To wrap up my eleven day Italian dream trip, I managed to acquire a ticket to the Pope’s Easter mass. And by acquire, I really mean I called Mama Kulka who then worked some Polish networking and within days had tickets ready for me to pick up at the Vatican. The line, “let me call the Vatican,” was used somewhere in this contact chain, which made it all sound very official and important. Illuminati confirmed.
Upon arriving in Rome, I realized that this was the big leagues and it was time to go big or go home. If I was already here for Easter Mass, I was damn well going to see the Pope. I arrived at the Vatican at 6:45 am, about 4 hours before mass started, wearing hiking boots because I knew shit was about to get real.
I got in line behind people who must have been there all night, and looked around and realized I was in for a bad time. It was Easter, but everyone had suddenly forgotten how to be Catholic. There were nuns pushing through the crowd like Moses parting the Red Sea, old men with canes jabbing at anyone who got too close and groups of pimpled teens with their church groups discussing seating strategies like generals discussing a war plan.
The group of high schoolers with their church group were the actual worst of all the Easter offenders. I eavesdropped on the most intense seating strategy, overhearing one say to another, “It’s going to get rough, but you make the call and you go for it. If you get separated from the group, don’t look back.” I wasn’t sure if we were at the Vatican or Vietnam.
After the security checkpoint, I booked it to the aisle seats with a group of Loyola University students I had met in line, who were all studying abroad in Rome. Together we waited about three hours for mass to begin, shivering in the rain and taking turns cuddling to keep warm. You’d be surprised how comfortable you get with strangers when you’re huddled under one polka dotted umbrella for a few hours.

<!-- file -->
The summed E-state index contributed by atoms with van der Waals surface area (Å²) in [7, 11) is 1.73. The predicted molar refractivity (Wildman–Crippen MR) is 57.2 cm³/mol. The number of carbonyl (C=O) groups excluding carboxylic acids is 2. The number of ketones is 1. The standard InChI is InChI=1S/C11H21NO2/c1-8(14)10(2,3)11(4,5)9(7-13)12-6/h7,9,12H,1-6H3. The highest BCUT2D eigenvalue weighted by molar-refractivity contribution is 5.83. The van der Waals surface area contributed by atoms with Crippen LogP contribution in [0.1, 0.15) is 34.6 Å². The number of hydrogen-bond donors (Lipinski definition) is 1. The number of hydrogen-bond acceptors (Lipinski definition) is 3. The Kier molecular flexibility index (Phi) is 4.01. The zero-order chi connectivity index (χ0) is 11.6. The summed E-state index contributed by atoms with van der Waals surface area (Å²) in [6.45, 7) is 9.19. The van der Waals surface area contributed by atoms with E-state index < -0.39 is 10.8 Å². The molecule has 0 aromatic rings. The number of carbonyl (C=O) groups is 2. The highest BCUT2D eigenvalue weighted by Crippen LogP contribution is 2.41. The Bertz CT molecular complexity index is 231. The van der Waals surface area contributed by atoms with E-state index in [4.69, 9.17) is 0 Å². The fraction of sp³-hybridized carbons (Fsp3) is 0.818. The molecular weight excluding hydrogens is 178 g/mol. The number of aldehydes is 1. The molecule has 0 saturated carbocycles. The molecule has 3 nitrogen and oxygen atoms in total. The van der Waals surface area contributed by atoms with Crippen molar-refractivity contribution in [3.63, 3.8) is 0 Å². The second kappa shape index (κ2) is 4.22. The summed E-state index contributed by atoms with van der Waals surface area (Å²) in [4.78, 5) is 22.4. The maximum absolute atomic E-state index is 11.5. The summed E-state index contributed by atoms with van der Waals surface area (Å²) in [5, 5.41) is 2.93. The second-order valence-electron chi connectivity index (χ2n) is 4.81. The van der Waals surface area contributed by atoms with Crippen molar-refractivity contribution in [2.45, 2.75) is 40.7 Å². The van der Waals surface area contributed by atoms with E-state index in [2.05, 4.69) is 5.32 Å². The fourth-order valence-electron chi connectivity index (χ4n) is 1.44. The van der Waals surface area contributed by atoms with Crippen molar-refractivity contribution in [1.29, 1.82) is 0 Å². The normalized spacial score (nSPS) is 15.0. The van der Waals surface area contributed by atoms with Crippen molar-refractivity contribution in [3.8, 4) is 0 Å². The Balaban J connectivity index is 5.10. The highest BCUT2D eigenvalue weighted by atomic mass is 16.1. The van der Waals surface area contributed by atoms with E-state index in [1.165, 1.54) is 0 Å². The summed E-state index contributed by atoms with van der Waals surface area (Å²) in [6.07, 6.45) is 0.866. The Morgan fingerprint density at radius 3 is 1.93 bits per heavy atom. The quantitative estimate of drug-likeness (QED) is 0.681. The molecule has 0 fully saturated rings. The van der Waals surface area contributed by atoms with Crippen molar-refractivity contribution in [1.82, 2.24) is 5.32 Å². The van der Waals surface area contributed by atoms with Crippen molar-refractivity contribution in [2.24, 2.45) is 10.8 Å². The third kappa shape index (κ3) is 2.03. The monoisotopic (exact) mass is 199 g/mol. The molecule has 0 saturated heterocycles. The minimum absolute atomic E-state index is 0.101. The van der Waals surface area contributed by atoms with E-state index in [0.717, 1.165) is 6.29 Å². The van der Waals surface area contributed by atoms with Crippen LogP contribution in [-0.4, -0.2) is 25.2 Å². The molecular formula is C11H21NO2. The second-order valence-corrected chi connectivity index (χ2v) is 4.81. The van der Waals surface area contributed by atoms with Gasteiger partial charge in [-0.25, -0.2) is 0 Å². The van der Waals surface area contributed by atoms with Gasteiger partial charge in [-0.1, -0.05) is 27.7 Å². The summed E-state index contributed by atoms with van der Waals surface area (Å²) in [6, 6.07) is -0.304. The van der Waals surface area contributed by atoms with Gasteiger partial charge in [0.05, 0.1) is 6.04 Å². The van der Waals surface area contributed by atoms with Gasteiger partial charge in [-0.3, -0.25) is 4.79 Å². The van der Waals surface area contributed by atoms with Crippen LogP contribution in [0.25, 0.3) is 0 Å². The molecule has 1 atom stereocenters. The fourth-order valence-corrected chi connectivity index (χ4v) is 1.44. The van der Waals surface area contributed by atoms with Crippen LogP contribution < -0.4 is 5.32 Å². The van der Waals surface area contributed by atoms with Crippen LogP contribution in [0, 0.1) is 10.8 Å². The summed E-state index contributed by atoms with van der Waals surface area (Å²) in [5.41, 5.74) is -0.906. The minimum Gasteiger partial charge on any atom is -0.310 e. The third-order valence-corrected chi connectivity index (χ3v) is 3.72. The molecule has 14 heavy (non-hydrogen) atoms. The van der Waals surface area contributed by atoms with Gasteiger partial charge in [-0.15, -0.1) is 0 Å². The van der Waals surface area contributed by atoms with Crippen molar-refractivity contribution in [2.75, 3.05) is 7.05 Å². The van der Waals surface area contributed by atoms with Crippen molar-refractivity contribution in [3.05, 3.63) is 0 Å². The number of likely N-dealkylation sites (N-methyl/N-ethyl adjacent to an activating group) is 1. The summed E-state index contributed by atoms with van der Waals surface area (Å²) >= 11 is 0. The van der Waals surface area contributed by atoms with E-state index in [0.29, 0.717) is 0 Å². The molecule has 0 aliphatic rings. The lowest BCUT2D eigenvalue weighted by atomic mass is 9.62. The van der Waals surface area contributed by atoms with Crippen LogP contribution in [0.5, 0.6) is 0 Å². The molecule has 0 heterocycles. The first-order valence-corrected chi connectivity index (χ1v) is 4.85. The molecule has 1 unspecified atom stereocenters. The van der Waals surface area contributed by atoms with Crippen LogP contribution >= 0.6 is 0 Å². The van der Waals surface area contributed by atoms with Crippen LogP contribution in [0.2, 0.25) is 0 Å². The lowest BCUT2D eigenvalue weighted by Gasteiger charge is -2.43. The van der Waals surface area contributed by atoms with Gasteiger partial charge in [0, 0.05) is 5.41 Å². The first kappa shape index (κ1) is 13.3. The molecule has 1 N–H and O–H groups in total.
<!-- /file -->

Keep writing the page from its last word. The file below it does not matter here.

Through mass, I was freezing and wet, and too short to see over the sea of umbrellas. I was starting to doubt why I even wanted to be there in the first place, but suddenly the rain stopped and it was time for the sign of peace. Everyone in the crowd was cold and soaked, but in that moment they were all smiling at one another, shaking hands and hugging. They had come from all over the world to celebrate their faith, and that is a beautiful thing.
After the mass, Papa Francesco made his rounds through the crowd on the Pope mobile and happened to stop right in front of me. Needless to say, I fan-girled over him like tweens do for One Direction.
Overall, Easter mass at the Vatican was one of the most unforgettable experiences of my life. It was a blessing to share such a special moment with believers from all sorts of walks of life, who all braved the rain and the cold to celebrate the Resurrection of our Lord, together.